This one was definitely a close second for personal favorite, and was one of the highest
grossing sellers; it was very popular with the guests. In fact, it was the only piece to more
than double its worth at auction. Go to http://www.suzannenorthcott.com/ to see more of her work.
 
Another piece that looks simple until you look closer....see that?? That's FOG.
And tree branches, and incredibly accurate depth of field. That deserves a "wow."
Quite lovely in person, very accessible to the viewer which I like, and very obviously a
work that took time and talent. Painting by Richard Cole; visit http://www.colestudio.ca/ for more;
he is very, very good!


Mixed media was a form that showed up on quite a few pieces, although this one
was definitely the most captivating piece in that genre. The details and depth
are impossible to see via photograph, but you'll just have to trust me on this one;
in person, it's quite captivating. By Andre Petterson, visit http://www.bau-xi.com/ and find
his name on the left hand menu.

This work by Glenn Payan was one of the pieces I liked more the longer I looked at it.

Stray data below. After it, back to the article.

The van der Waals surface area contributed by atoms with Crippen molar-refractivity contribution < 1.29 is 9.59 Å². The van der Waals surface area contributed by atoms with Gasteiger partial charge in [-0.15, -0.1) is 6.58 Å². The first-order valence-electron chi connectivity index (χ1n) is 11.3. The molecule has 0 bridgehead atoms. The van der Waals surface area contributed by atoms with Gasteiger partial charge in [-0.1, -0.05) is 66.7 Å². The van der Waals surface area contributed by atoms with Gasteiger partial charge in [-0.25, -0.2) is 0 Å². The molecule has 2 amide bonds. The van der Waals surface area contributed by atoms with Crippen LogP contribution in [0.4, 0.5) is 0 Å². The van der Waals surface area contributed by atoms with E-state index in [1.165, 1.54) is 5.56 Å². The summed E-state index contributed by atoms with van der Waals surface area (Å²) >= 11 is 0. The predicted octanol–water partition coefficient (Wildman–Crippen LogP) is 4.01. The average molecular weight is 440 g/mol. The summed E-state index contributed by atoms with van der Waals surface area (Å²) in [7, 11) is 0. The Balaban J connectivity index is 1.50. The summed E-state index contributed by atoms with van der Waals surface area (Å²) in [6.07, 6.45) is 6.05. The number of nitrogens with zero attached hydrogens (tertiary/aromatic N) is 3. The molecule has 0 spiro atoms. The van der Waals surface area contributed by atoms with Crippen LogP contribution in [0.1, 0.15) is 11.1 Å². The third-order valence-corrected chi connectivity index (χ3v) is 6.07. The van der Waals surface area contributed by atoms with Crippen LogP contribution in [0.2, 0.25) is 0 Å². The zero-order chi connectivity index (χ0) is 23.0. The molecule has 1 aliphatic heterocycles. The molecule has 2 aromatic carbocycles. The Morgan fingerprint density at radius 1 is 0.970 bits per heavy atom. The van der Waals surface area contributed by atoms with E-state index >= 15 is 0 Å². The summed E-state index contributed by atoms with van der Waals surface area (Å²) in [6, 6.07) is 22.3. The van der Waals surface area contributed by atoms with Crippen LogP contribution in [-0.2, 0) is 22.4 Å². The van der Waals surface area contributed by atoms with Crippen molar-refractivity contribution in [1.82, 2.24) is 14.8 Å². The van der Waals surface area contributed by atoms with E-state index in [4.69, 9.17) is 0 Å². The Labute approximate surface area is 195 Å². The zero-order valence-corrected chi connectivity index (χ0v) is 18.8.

Love the stylistic nature of his work - very unique and full of character.
Check out www.glennpayan.com/ for more of his stuff.


Another mixed media piece, this time by Angela Grossman. Here's an excerpt
from her website: "While still a student at Emily Carr College (now Institute) of Art
and Design in 1985, Angela Grossmann was introduced as one of the Vancouver
Art Gallery's "Young Romantic" painters most likely to influence the course of painting
in that decade." Very cool. Visit http://www.angelagrossman.com/ to see more.

Although nearly impossible to see here in a photo of it, this painting is actually
quite remarkable in person. The lighting is untouchable, and the colors are vibrant and
inviting. Ross Penhall had made a name for himself in the art world and it is not hard
to see why. Visit http://www.rosspenhall.com/ - gorgeous!
 
To see more of the art that was available at the live auction, and find out more about Arts Umbrella, go here.